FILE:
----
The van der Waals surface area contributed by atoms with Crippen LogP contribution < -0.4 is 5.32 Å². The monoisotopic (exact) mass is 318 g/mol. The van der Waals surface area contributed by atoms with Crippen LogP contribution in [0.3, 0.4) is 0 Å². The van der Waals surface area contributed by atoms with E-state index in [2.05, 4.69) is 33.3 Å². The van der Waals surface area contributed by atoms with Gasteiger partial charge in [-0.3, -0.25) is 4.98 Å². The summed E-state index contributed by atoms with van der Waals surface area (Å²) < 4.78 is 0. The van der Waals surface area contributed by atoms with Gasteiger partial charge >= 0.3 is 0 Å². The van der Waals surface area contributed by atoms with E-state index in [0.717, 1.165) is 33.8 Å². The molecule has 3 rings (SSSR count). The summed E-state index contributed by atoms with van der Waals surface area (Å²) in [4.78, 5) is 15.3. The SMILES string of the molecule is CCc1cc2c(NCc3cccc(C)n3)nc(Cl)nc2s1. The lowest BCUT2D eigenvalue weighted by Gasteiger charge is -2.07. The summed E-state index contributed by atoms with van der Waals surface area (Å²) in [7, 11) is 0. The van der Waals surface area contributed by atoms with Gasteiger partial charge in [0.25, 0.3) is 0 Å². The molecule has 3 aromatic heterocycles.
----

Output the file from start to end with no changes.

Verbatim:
The van der Waals surface area contributed by atoms with Crippen LogP contribution < -0.4 is 5.32 Å². The monoisotopic (exact) mass is 318 g/mol. The van der Waals surface area contributed by atoms with Crippen LogP contribution in [0.3, 0.4) is 0 Å². The van der Waals surface area contributed by atoms with E-state index in [2.05, 4.69) is 33.3 Å². The van der Waals surface area contributed by atoms with Gasteiger partial charge in [-0.3, -0.25) is 4.98 Å². The summed E-state index contributed by atoms with van der Waals surface area (Å²) < 4.78 is 0. The van der Waals surface area contributed by atoms with Gasteiger partial charge >= 0.3 is 0 Å². The van der Waals surface area contributed by atoms with E-state index in [0.717, 1.165) is 33.8 Å². The molecule has 3 rings (SSSR count). The summed E-state index contributed by atoms with van der Waals surface area (Å²) in [4.78, 5) is 15.3. The SMILES string of the molecule is CCc1cc2c(NCc3cccc(C)n3)nc(Cl)nc2s1. The lowest BCUT2D eigenvalue weighted by Gasteiger charge is -2.07. The summed E-state index contributed by atoms with van der Waals surface area (Å²) in [7, 11) is 0. The van der Waals surface area contributed by atoms with Gasteiger partial charge in [0.25, 0.3) is 0 Å². The molecule has 3 aromatic heterocycles.